Based on the traditional way of measuring returns that measures compound luck and skill, yes that is true. Performance persistence using the IRR as a measure is decreasing and essentially gone over the last decade or so of buyout funds.

But there is persistence when you look at alpha generation and focus on the skill of the manager. My research shows that by selecting managers based on alpha rather than IRR, you can expect meaningful performance improvement of up to 400bps in the next cycle. That should be a very strong reason for managers to do whatever they can to measure indicators of past skill rather than luck.

Is this alpha/skill component something that's increasingly being asked for by LPs?

It’s certainly becoming a bigger part of the conversation. The industry tends to move at a very slow pace and I don't think traditional measurement will ever be entirely replaced. IRR is a horrible performance measure but it's always been there and it's not going to go away. Incentives are tied to it, reporting is tied to it and CIOs are used to seeing it. For those reasons it's not going anywhere and it's not my objective to change that.

My objective is to provide another measure that makes it easier to find the next winner to maximise alpha and maximise IRR. Since making the measure freely available to ILPA members via a piece of spreadsheet based software, it’s gained around 160 users. From a membership of 400, that’s a pretty overwhelming uptake and makes it clear to me that there’s an appetite for this alpha measure in the industry.

Adoption is one thing, but the other component to establishing it is to shift industry benchmarks to include the measure as well. This is something we're making progress with. We already publish our own reports, but we’re in advanced conversations with a number of industry benchmark providers and at some point this year, I am confident that we'll see them added to one, if not several, standard benchmarks.

Private equity firms are increasingly using the likes of subscription credit lines. Are these distorting traditional measures of performance?

Absolutely. The IRR measure has a very inconvenient feature in the way the maths works, making it sensitive to what happens very early on in the stream of cash flow. If you have very extreme positive cash flows or outcomes early on, the IRR tends to be kind of locked in and you have a systematic upward bias to returns throughout the life of the fund. The same is true on the downside; if you get off to a bad start, it's very difficult for purely mathematical reasons for the IRR to catch up again.

Since benchmarks don’t distinguish between who’s been bridging and who’s been lucky with their bridging, it doesn’t really tell you anything about where the industry actually is.

Now, with this in mind, if you look at the impact of these fund subscription lines, you can easily see that if you enrich the cash flow and push back the first time the fund calls capital from the investors by 6, 9, 12 or even 18 months, that changes the cash flow pattern early in the life of the fund. It can trigger a bias in the performance outcome of the fund even when looking 8-10 years down the road. So there’s an element where financial engineering - irrespective of whether you think it’s a good or bad thing for investors - triggers a bias for those funds that have been lucky with an early extreme distribution.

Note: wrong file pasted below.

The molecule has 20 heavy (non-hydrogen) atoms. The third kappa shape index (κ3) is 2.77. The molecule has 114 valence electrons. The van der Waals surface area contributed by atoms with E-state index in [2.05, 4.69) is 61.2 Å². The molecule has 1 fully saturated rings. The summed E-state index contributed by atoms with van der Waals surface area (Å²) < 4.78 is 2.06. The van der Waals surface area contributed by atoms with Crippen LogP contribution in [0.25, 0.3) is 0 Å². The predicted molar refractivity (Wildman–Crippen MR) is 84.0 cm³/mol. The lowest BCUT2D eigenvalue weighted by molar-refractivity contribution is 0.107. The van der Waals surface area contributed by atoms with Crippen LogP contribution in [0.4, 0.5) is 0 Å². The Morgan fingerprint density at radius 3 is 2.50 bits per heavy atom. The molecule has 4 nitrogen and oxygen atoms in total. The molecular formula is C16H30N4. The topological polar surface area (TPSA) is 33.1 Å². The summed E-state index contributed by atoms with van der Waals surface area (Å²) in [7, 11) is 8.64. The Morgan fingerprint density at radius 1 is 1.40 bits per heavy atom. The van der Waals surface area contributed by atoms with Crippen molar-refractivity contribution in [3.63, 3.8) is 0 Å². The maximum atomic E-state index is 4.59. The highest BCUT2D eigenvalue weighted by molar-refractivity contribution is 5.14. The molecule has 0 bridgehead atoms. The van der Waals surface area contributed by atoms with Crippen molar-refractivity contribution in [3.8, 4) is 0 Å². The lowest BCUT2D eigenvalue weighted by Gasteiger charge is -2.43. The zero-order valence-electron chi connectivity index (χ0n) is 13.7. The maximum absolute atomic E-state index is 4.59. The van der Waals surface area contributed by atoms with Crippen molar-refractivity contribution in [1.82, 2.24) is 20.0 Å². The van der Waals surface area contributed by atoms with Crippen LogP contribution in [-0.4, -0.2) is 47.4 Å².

Circling back to the point I made at the start about separating luck from skill, the use of bridge facilities basically dramatically amplifies the luck element, at least for a certain number of funds out there. This has implications for all kinds of things you want to do with performance. A fund may have a 50 percent IRR just because of this bias, but the fundamental performance could have been lousy; you could look at the 50 percent and think you have a superstar, but if you look at the actual dollars in your portfolio earned, it may not be so impressive. And that’s just the backward-looking measurement.

Of course, it also distorts benchmarking, since benchmarks don’t distinguish between who’s been bridging and who’s been lucky with their bridging; it doesn’t really tell you anything about where the industry actually is.

It has an even greater impact on forward-looking measures. What persists is skill and not luck. If the luck element is being amplified by the use of credit lines, it makes it impossible to find the next winner purely by looking at IRR. Measuring alpha isn’t perfect, but it's a fix that solves 60-80% of that problem.

Under the spotlight: Oliver Gottschalg

Oliver Gottschalg SuperReturn US EastProfessor Oliver Gottschalg is Head of Research at PERACS, a specialized advisory firm providing advanced private equity fund due diligence and benchmarking services. He is part of the Strategy Department at HEC School of Management, Paris. His current research focuses on the strategic logic and the performance determinants of private equity investments. 

Oliver Gottschalg will be speaking at SuperReturn US East 2018 in Boston. Find out more >>